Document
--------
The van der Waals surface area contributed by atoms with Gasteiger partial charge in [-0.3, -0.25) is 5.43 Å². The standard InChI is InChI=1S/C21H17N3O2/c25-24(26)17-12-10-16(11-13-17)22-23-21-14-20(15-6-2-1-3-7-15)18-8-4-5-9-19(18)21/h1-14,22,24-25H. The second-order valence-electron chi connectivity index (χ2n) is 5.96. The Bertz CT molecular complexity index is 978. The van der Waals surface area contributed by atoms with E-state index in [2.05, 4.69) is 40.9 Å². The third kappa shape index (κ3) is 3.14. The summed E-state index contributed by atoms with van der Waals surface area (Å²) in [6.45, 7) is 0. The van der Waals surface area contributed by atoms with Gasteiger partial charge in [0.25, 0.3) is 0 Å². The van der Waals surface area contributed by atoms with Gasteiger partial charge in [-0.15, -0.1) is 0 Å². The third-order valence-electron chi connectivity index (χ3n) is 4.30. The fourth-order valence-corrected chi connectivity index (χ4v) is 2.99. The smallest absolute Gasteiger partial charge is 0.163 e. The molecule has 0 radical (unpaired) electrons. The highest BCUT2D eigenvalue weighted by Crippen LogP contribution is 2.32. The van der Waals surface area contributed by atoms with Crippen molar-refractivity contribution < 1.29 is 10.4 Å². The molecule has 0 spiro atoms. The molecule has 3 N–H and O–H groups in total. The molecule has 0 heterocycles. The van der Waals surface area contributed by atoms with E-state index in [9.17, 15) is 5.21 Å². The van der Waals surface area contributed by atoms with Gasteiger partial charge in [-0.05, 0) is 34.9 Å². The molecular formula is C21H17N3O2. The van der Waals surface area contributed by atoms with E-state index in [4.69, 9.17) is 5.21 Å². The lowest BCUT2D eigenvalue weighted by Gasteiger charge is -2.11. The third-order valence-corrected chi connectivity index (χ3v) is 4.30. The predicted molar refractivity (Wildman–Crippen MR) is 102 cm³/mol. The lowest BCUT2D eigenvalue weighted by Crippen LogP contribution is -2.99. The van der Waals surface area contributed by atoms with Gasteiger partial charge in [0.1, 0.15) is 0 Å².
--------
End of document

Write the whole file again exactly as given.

The van der Waals surface area contributed by atoms with Gasteiger partial charge in [-0.3, -0.25) is 5.43 Å². The standard InChI is InChI=1S/C21H17N3O2/c25-24(26)17-12-10-16(11-13-17)22-23-21-14-20(15-6-2-1-3-7-15)18-8-4-5-9-19(18)21/h1-14,22,24-25H. The second-order valence-electron chi connectivity index (χ2n) is 5.96. The Bertz CT molecular complexity index is 978. The van der Waals surface area contributed by atoms with E-state index in [2.05, 4.69) is 40.9 Å². The third kappa shape index (κ3) is 3.14. The summed E-state index contributed by atoms with van der Waals surface area (Å²) in [6.45, 7) is 0. The van der Waals surface area contributed by atoms with Gasteiger partial charge in [0.25, 0.3) is 0 Å². The van der Waals surface area contributed by atoms with Gasteiger partial charge in [-0.15, -0.1) is 0 Å². The third-order valence-electron chi connectivity index (χ3n) is 4.30. The fourth-order valence-corrected chi connectivity index (χ4v) is 2.99. The smallest absolute Gasteiger partial charge is 0.163 e. The molecule has 0 radical (unpaired) electrons. The highest BCUT2D eigenvalue weighted by Crippen LogP contribution is 2.32. The van der Waals surface area contributed by atoms with Crippen molar-refractivity contribution < 1.29 is 10.4 Å². The molecule has 0 spiro atoms. The molecule has 3 N–H and O–H groups in total. The molecule has 0 heterocycles. The van der Waals surface area contributed by atoms with E-state index in [9.17, 15) is 5.21 Å². The van der Waals surface area contributed by atoms with Gasteiger partial charge in [-0.05, 0) is 34.9 Å². The molecular formula is C21H17N3O2. The van der Waals surface area contributed by atoms with E-state index in [4.69, 9.17) is 5.21 Å². The lowest BCUT2D eigenvalue weighted by Gasteiger charge is -2.11. The third-order valence-corrected chi connectivity index (χ3v) is 4.30. The predicted molar refractivity (Wildman–Crippen MR) is 102 cm³/mol. The lowest BCUT2D eigenvalue weighted by Crippen LogP contribution is -2.99. The van der Waals surface area contributed by atoms with Gasteiger partial charge in [0.1, 0.15) is 0 Å².